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|Year : 2022 | Volume
| Issue : 4 | Page : 245-246
Bilateral asymmetrical choroidal vitiligo
GJ Manayath, S Verghese, P Chandrakanth, HV Gosalia
Department of Retina and Vitreous, Aravind Eye Hospital and Postgraduate Institute of Ophthalmology, Coimbatore, Tamil Nadu, India
|Date of Submission||09-Jan-2022|
|Date of Decision||22-Apr-2022|
|Date of Acceptance||20-Jun-2022|
|Date of Web Publication||06-Oct-2022|
Department of Retina and Vitreous, Aravind Eye Hospital and Postgraduate Institute of Ophthalmology, Coimbatore, Tamil Nadu
Source of Support: None, Conflict of Interest: None
|How to cite this article:|
Manayath G J, Verghese S, Chandrakanth P, Gosalia H V. Bilateral asymmetrical choroidal vitiligo. J Postgrad Med 2022;68:245-6
A 50-year-old woman of Indian origin was referred to us to rule out choroidal melanoma in both eyes. She was asymptomatic, and there was no history of intraocular inflammation, trauma, or any systemic illnesses. On examination, her best corrected Snellen's visual acuity was 20/20 in both eyes (BE) with a refractive correction of +0.5D. Anterior segment examination was unremarkable with brown color irides in BE [Figure 1]a and [Figure 1]b. Wide-field fundus imaging of the right eye (RE) revealed choroidal hypopigmentation of the nasal half of the fundus with its irregular border passing temporal to the fovea and extending to the inferior and superior periphery measuring 35 mm in diameter. The left eye (LE) fundus revealed choroidal hypopigmentation with ragged irregular margins present only in the superonasal quadrant, with a small linear extension toward the optic disc measuring 7 mm in diameter [Figure 2]a and [Figure 2]b. Short-wavelength fundus autofluorescence (FAF) revealed normal foveal hypoautofluorescence in BE [Figure 2]c and [Figure 2]d. Spectral-domain optical coherence tomography (SD-OCT) of BE revealed a normal foveal contour with a normal retinal pigment epithelium, and an increased patchy choroidal hypertransmission was seen between the fovea and nasal macula in BE. Additionally, SD-OCT in the RE revealed mild choroidal thinning in the region of depigmentation [Figure 2]e and [Figure 2]f. Detailed physical examination did not reveal any cutaneous hypopigmentation or white forelock [Figure 1]e. Based on history, systemic examination, and multimodal imaging, she was diagnosed with BE asymmetric choroidal vitiligo and was advised observation and close follow-up.
|Figure 1: Anterior segment photograph of the RE and LE, respectively, revealing a normal iris color and pattern (a and b); no cutaneous vitiligo or white forelock seen (c-e)|
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|Figure 2: Color fundus photographs of the RE and LE, respectively, showing the asymmetric choroidal hypopigmentation seen more extensively in the right eye involving the macula. The LE shows sectoral choroidal hypopigmentation in the superonasal quadrant (a and b); fundus autofluorescence of BE showing normal foveal hypoautofluorescence (c and d); spectral-domain optical coherence tomography of BE showing a normal foveal contour. An increased patchy choroidal hypertransmission was seen between the fovea and nasal macula in BE. Note the choroidal thinning in the area of hypopigmentation in the RE (arrowheads). An increased patchy choroidal hypertransmission was seen between the fovea and nasal macula in BE. (e and f)|
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Primary acquired choroidal vitiligo manifests as flat hypopigmentation of the normally pigmented choroid and occurs as an idiopathic condition without any preceding inflammation. This condition, although rare, has been described previously in case reports to be associated with cutaneous vitiligo, with the pathology being the destruction of the choroidal and cutaneous melanocytes which are both derived from the neural crest.,,, Previous reports have described the choroidal hypopigmentation to be symmetrical or asymmetrical between the eyes, occurring along a sector of the fundus, presenting as patchy areas of hypopigmentation, and occurring in an X-shaped pattern.,,, Multimodal imaging findings have further revealed a normal retinal architecture on OCT and normal retinal pigment epithelial function on FAF, although scleral hyperautofluorescence was noted in the region of the depigmented choroid and mild choroidal hyperfluorescence in the region of vitiligo on fundus fluorescein angiogram.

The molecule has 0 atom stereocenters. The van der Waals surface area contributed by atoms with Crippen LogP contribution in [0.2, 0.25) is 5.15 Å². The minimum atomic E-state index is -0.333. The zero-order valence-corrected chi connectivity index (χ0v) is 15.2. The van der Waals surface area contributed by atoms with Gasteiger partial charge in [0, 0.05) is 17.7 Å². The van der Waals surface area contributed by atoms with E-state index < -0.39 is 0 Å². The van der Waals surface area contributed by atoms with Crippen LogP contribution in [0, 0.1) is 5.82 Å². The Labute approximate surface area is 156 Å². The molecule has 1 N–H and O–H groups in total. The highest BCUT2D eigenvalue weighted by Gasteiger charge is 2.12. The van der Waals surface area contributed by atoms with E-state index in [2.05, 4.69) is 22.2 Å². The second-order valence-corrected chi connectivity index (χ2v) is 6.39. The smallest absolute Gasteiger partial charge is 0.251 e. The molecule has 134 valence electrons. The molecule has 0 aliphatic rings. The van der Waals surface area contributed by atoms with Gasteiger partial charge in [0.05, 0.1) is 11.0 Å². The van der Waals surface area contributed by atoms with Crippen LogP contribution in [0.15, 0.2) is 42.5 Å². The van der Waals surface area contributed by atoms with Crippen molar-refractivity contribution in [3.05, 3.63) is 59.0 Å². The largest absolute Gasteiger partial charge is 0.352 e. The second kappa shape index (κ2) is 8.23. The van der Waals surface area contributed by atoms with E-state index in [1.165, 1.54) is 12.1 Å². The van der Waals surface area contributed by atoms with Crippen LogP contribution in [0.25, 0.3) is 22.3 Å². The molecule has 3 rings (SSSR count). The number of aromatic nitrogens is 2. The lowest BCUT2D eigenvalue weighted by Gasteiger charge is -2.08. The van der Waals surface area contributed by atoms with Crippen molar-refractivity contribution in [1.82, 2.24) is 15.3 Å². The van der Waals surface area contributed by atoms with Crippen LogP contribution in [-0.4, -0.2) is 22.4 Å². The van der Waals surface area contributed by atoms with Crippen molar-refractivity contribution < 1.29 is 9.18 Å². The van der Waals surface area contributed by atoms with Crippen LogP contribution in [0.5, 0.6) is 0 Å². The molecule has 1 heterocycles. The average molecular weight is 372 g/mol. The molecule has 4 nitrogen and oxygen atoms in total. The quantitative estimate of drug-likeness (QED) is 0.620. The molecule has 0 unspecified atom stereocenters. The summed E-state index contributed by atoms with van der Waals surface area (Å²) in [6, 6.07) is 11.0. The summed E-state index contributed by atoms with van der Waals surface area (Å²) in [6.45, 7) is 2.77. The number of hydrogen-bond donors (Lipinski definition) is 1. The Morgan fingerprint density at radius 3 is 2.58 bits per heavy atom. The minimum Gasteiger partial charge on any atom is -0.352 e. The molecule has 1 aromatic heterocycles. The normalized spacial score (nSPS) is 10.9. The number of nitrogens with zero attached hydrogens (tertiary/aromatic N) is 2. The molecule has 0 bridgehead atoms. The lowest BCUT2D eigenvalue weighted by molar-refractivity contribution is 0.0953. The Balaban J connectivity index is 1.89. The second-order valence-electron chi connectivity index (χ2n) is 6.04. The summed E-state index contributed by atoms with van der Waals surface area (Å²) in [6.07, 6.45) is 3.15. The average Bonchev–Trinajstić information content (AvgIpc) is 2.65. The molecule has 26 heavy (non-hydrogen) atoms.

Wibbelsman et al. reported symmetrical sectoral choroidal hypopigmentation along with multimodal imaging findings in a Caucasian woman without cutaneous vitiligo or white forelock. Similar to their case, we describe the multimodal imaging findings of an Indian woman with choroidal hypopigmentation without cutaneous vitiligo. She did not have a history of uveitis, tinnitus, headache, meningismus, progressive vitiligo, or rheumatological symptoms. Unlike the case reported by Wibbelsman et al., a gross asymmetry in the pattern and extent of choroidal hypopigmentation was seen in the present patient with extensive involvement in the RE and only a sectoral involvement in the LE. Visual function was preserved in the present patient with a normal retinal architecture on SD-OCT, although mild choroidal thinning was noted at the region of hypopigmentation. FAF in the present patient did not reveal scleral hyperautofluorescence. Nevertheless, this is the first report of asymmetrical choroidal vitiligo seen in an Indian woman without associated cutaneous vitiligo and this may represent either an early sign or a limited form of vitiligo.
Declaration of patient consent
The authors certify that appropriate patient consent was obtained.
Financial support and sponsorship
Conflicts of interest
There are no conflicts of interest.
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[Figure 1], [Figure 2]